If you have ever used truly high quality raw African Shea butter, then you have no doubt noticed how smooth, soft, and plump it makes your skin look. This is especially noticeable if you use it as a night cream. But why does Shea butter do this to your skin? Is it the moisture, or perhaps the vitamins? Or does Shea butter skincare actually increase the skin’s collagen?

The happy answer to this question is yes, Shea butter can help to increase and protect your skin’s production of collagen, and it does so in a variety of ways. One of the most notable is that raw Shea butter contains naturally occurring vitamin A, which is a very well known collagen stimulating vitamin that also has antioxidant properties. As an antioxidant, vitamin A neutralizes free radicals, which effectively prevents them from wreaking havoc on your skin’s existing collagen. As a vitamin that also encourages skin cell turnover, topical application of vitamin A rich Shea butter can help keep the skin plump and firm by regularly bringing juicy new cells to the surface, while the old, brittle and dehydrated cells fall away.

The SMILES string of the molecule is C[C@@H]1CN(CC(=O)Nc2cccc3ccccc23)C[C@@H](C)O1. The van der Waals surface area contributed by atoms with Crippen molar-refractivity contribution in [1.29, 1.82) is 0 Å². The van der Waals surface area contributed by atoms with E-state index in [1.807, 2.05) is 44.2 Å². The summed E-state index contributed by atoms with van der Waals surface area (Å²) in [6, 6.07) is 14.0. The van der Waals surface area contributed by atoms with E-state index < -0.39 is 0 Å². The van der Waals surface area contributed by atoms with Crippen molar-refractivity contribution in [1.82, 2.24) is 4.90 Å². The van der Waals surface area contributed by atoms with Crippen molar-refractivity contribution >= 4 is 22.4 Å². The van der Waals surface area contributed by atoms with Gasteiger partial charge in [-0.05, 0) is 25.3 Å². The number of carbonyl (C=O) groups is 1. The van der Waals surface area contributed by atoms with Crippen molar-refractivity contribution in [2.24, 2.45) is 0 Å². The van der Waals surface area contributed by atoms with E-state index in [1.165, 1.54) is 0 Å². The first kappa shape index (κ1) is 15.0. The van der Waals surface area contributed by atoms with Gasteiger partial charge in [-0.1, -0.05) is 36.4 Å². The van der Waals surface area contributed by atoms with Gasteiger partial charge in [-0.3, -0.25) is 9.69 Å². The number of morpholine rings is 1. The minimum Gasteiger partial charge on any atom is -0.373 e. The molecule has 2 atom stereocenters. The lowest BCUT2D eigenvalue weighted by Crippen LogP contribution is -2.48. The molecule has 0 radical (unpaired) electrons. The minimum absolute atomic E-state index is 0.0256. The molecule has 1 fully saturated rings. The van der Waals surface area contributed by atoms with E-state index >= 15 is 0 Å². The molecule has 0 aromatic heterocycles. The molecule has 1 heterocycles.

Raw Shea butter also contains vitamin E and plant sterols that work to prevent and reduce inflammation, which is a major player in the collagen-destroying department. Even though the vitamin E and plant sterols found in Shea butter skincare don’t necessarily cause the skin to produce more collagen, they do protect the collagen already present, as well as the skin’s efforts at making more. Vitamin E is also famous for its wrinkle-softening effects that help to make the skin look more full and smooth.

A great way to capitalize on the collagen building and protecting effects of Shea butter is to use it in combination with other natural skin care ingredients that do the same thing. If you make your own skin care creations at home, consider adding in some collagen-loving essential oils like Geranium, or mix with another carrier oil like Seabuckthorn or Rosehip Seed. Mixing and matching skin care ingredients creates a beautiful synergy of therapeutic properties that build on each other to deliver a well rounded and potent package of healing anti-aging goodness to your skin.

Raw African Shea butter contains a host of skin healing substances, and a choice few do help to build and preserve the skin’s collagen. Used alone, or in conjunction with other ingredients of your choice, using raw Shea butter can be a valuable strategy for nourishing and protecting the elasticity and presence of collagen in your skin.